A game that I loved to play as a child. Draw a series of squiggles and loops on the page without taking your pencil off.
Have a go at colouring each section using different colours. The challenge is to try and complete it without the same colour touching.
Did you know that you can make playdough in next to no time from everyday ingredients found in your kitchen cupboards?
This super-easy playdough recipe is the perfect way to spend a rainy afternoon inside. It's quick enough to hold a young child's attention and you only need a few storecupboard ingredients. Little hands can play with the results straightaway, so there's immediate gratification for all involved!
If you've got an old roll of wallpaper, or any other paper for that matter, lie your little one down on it and draw around them. Amazing how long they will spend colouring themselves in afterwards. They might also want to make a wallpaper mum, dad or sibling too. And why not?
If you don’t have any large paper, you could try an old box or chalk outside on the floor.
Making paper chains is a really good way of developing those fine motor skills, practising cutting and carefully sticking the paper together into rings using sellotape or glue.
These could be made using coloured paper, wrapping paper or anything else you have around the house, such as scrap paper that is finished with, newspaper or old plastic bags. Some great homemade decorations for any at home birthdays you have.
Here is a guide to how to create these if you are unsure:
Or you could make some repeated pattern chains:
Have a look at this week's Outdoor Activity. While on your nature walk/ scavenger hunt, get the children to have a go at sketching some of the things that they see, they could draw round some objects, do an observational drawing or use their memory at the end of the walk. Drawing is another great way to develop these fine motor skills.
How about challenging them to write some describing words around the outside of the drawing, using their neatest handwriting!
Make Your Own Marble Track
Link for instructions below.
To go with our topic this term I thought I would include some modelling activities. This one was particurly nice as I haven't seen this approach to doing the wings before. All modelling and art work improves children's dexterity with their fingers and is great fun to do together.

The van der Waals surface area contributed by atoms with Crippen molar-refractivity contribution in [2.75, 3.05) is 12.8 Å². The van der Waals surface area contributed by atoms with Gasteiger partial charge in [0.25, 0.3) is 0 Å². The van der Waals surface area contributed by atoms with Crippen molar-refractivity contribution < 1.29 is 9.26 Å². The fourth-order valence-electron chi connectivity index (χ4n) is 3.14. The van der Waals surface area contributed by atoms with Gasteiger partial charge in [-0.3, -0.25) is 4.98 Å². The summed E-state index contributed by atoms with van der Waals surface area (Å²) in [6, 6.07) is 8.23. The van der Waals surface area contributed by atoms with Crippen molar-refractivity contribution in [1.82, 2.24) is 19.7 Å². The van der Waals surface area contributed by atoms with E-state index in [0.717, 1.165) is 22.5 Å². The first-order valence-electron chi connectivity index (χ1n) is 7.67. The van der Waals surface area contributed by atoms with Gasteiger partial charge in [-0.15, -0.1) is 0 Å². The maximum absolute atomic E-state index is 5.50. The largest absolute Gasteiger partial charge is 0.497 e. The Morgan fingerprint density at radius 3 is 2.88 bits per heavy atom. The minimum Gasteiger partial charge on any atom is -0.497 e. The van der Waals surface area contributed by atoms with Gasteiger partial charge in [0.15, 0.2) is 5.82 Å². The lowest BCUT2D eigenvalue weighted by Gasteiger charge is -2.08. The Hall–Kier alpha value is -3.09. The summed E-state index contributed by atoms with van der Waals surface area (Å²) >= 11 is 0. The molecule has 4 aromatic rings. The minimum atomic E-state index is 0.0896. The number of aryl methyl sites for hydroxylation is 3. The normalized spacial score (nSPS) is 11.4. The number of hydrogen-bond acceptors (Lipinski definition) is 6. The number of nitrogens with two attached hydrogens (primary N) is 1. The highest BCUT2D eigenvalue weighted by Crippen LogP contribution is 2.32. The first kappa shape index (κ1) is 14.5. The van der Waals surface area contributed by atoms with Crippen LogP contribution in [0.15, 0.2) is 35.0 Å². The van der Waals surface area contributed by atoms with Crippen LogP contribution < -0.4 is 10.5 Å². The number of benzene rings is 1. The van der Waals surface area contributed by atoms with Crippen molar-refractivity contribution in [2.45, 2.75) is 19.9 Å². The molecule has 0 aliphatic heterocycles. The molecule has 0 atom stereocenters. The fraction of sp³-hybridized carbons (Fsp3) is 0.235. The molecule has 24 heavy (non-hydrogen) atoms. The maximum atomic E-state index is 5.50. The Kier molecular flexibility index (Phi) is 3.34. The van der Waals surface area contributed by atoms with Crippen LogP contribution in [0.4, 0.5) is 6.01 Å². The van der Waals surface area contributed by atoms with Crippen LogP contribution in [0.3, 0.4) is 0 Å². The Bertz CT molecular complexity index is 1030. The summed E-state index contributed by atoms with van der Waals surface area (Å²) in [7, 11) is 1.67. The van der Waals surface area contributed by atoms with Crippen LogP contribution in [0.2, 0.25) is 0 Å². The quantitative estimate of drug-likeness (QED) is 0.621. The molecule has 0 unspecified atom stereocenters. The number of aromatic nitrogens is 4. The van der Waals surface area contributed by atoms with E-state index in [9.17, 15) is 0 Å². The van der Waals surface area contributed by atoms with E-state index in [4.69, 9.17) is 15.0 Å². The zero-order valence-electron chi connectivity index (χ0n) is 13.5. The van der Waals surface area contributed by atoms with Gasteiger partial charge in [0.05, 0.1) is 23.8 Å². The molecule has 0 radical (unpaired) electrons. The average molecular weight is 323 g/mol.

Minibeast Mindfulness Colouring
Colouring is very theraputic and will encourage your child to develop their finger strength and coordination.
Beads will also work, and if you don't have any buttons, have a look in the labels of your clothes. Often spare buttons are stitched into the label. Collect them all up in a button box after your child is done and you still have them on hand as replacements.
Button threading can be made as easy or as hard as your child's ability dictates.
1. Allow your child to thread the needle themselves. This will take patience and good coordination to master but they will be so proud of themselves when they can do it!
2. Make a button necklace- this can be as simple as simply threading on the buttons sideways, or your child can get the beads to sit flat by weaving through multiple holes on the button- encourage your child to think carefully which way the thread will need to come in (behind or in front) for the button to sit correctly.
3. Use some scrap material and teach your child to sew the buttons onto the material. This can start off as simpley practicing the technique but when confident your child can practice making pictures with the buttons such as flowers, or patterns. This is also a really useful life skill to master!